Ensuring Forward Motion

I want to share a few surprising and recurring statements that should make senior leaders in two industries pause – the third one is courtesy of Covid-19. Together these statements demonstrate the type of disconnect that can be reflected in organizations of all types and sizes. We hear these statements from employees, managers, and even HR professionals.

* We are a non-profit, so we aren’t focused on revenue.
* We are a government contractor, so we can’t focus on quality.
* When Covid-19 took hold of the country, we found that we did nothing until we had a better sense of what the future held.

These did not make the list because they were said only once, or even three times. I am sharing them because it’s important for leaders in all industries to understand the deep and frequent disconnect that can exist between employees and the top unless you work hard to maintain that connection. It’s one of the reasons we at Oyster are proponents of quality employee engagement efforts.  Because engagement, in addition to being rocket fuel for higher performance, also leads to clarification and alignment around effort. Without that, it’s like accelerating at the top while braking down below, which destroys the organizational engine.

Non-profits can use different financial terms, but in the end, they still crave profit. It’s more a matter of where that money then goes – instead of to shareholders, it goes someplace like a program or a reinvestment into an organization or an industry (as with associations). Over the years I have had many people misunderstand the value of success for non-profits. They frequently don’t understand financial success and good management equal survival – that is, survival of their purpose, goal, cause, or passion. And don’t get me started on all the people who say they think it would be “nice” to retire at a non-profit, as though you get to nap after lunch. If we shoot low, we might be successful in the short-term, but survival is unlikely. Financial acumen is essential in all organizations, so we shouldn’t rest in this concept applying only to non-profits.

We tend to hear Statement 2 when managers at government contractors woefully wish out loud that they were at a better place where quality mattered. Now, I do get where this comes from. There are still some body shops out there churning through government work, off in a corner where quality isn’t a focus. But in general, when senior leaders and C-level types get a taste of success, we tend to want more of it. And that leads to wanting to do things better. So the people steering really need to tell the people pedaling what the plan is. When managers (including HR professionals) tell me that successful behavior is out of reach “because we are a government contractor,” there is a seriously broken link. We don’t hear this from other industries. But I think similar disconnects can exist at other organizations.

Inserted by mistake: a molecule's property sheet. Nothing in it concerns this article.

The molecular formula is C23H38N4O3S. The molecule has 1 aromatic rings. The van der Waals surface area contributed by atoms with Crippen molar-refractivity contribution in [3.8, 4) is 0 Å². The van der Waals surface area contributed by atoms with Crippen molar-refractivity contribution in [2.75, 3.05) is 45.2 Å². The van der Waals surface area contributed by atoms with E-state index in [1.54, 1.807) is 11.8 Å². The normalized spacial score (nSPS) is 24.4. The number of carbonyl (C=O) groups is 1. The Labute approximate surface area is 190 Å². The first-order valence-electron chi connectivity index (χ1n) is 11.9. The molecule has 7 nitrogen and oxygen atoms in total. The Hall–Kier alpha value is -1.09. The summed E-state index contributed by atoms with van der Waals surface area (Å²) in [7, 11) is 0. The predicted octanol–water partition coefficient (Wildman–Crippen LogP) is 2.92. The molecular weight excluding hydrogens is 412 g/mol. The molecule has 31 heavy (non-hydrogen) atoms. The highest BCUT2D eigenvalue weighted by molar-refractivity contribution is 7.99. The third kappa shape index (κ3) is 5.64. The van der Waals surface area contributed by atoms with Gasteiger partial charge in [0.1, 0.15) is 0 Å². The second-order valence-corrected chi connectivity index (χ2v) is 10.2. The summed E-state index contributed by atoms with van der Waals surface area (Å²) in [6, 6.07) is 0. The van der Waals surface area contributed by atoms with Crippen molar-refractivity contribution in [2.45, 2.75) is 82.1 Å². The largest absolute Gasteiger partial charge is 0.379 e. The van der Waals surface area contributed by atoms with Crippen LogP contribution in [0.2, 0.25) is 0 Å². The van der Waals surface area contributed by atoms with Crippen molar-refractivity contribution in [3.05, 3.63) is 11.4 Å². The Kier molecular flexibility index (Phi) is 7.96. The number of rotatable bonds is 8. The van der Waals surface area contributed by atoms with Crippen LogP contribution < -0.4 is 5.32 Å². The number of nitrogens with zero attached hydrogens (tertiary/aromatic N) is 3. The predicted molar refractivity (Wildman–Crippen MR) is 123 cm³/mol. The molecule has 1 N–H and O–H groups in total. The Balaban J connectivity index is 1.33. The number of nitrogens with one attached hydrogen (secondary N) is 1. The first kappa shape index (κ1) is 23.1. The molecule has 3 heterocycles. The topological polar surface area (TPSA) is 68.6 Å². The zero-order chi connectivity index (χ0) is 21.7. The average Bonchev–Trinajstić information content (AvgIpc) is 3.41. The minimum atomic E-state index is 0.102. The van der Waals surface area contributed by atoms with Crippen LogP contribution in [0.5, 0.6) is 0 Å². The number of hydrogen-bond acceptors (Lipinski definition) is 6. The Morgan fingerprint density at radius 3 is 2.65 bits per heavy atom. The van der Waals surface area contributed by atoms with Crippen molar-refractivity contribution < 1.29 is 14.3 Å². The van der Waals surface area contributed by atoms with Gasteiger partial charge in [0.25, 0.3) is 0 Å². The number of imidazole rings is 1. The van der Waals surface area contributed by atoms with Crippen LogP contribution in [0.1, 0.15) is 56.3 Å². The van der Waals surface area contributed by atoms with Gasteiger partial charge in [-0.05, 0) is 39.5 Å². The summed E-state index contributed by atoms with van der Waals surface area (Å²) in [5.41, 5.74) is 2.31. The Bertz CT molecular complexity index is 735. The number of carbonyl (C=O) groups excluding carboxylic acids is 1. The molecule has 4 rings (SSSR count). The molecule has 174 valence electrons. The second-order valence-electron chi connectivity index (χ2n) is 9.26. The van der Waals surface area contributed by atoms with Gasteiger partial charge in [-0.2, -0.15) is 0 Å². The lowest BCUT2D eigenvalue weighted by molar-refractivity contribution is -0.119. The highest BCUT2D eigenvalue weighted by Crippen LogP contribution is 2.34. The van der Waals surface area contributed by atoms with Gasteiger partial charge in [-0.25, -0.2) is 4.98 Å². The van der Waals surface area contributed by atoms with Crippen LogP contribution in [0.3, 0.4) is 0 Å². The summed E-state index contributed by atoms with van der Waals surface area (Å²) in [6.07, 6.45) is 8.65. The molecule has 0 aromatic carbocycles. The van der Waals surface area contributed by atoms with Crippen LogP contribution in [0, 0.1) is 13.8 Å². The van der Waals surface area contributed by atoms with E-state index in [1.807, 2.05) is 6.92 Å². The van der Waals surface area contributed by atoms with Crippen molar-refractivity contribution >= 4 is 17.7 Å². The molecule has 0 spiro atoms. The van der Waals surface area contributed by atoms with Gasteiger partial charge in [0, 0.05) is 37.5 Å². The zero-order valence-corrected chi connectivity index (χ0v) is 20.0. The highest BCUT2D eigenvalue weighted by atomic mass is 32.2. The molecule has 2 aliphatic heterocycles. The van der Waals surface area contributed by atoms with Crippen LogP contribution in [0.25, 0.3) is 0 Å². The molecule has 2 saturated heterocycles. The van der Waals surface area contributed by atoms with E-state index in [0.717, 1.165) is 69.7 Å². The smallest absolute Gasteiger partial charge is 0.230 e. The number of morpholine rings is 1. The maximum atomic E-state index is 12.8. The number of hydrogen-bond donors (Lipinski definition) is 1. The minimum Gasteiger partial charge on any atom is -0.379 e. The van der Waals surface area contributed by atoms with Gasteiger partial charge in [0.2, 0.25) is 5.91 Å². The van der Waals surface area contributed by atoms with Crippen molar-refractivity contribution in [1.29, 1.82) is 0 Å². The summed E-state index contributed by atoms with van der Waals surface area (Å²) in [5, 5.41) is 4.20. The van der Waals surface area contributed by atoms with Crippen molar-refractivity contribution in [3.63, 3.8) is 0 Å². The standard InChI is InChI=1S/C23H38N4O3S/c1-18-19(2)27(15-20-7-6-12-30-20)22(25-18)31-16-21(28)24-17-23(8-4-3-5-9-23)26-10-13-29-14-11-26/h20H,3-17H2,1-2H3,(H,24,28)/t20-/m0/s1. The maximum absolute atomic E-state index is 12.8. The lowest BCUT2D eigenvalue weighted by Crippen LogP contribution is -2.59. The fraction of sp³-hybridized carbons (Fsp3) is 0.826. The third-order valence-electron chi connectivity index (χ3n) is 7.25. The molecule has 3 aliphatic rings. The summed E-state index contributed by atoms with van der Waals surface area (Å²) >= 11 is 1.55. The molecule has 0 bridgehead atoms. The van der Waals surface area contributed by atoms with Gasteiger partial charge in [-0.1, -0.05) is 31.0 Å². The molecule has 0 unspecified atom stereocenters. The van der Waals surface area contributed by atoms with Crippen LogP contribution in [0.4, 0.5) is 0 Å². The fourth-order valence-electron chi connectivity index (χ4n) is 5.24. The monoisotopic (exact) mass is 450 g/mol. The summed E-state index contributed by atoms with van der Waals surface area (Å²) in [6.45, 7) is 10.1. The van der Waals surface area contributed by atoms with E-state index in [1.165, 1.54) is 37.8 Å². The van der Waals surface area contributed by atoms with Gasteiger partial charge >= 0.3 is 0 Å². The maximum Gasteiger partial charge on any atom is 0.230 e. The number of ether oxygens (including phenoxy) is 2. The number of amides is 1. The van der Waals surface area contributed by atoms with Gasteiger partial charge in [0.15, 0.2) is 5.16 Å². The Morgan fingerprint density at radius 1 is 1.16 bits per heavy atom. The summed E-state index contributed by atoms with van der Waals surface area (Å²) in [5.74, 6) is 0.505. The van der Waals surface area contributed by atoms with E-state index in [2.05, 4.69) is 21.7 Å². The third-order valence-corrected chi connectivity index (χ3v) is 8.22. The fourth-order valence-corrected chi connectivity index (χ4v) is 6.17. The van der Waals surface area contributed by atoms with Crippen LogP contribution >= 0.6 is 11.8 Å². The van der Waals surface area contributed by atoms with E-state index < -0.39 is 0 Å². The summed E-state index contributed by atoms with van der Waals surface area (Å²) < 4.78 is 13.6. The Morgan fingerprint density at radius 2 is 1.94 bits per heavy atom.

The statement relevant to us all is the third one. After Covid-19, we learned a hard lesson: when do we ever know what the future holds? When suddenly given the gifts most people said they wanted – the ability to work at home all the time, the ability to recoup all that commuting time and in-person meeting time, and the ability to work with one’s dog at one’s feet – what did we do with the time that got created? Some organizations frittered it away and many people struggled and “froze”. It was indeed a traumatic time. But nothing helps us handle trauma and fear better than working on a project, pushing toward a goal, or developing oneself. Your competitors may be moving out, so you better be too.

Here’s something we saw at Oyster. All of the things that lead toward increased organizational success can be done flawlessly with virtual tools. Coach leaders? You bet. Develop employees? For sure. Determine what our employees really think, how they engage our customers, and how long they might stick around, all so we can close the performance gap? Successful leaders get this.

Here’s the message: If leaders in all industries aren’t making it clear that there is forward motion today, no matter what crisis you are facing, you may have backward motion. We learned from the extremely trying times of COVID that we cannot do nothing. We can’t grind to a stop. And we definitely can’t shoot low. When faced with these challenging circumstances that are beyond our control, the key question for is, “What are we doing right now, today, to ensure organizational forward motion, and how are we communicating it?”

Here’s a question that we’ve shared with a lot of leaders, and it’s gets great results. It’s a simple question to ask your employees: “What would you recommend we do differently to manage through this difficult time?” They’ll be pleased you asked, and you might be surprised at the ideas generated. If you do, please continue sharing the results with me. Forward!

Contact Oyster OD for a free consultation on how we can work with you and your leadership team to increase performance. Julie Nielsen is president of Oyster Organizational Development, a firm that helps organizations leverage their teams for success. Julie has over 30 years of experience in helping organizations and individuals succeed. 


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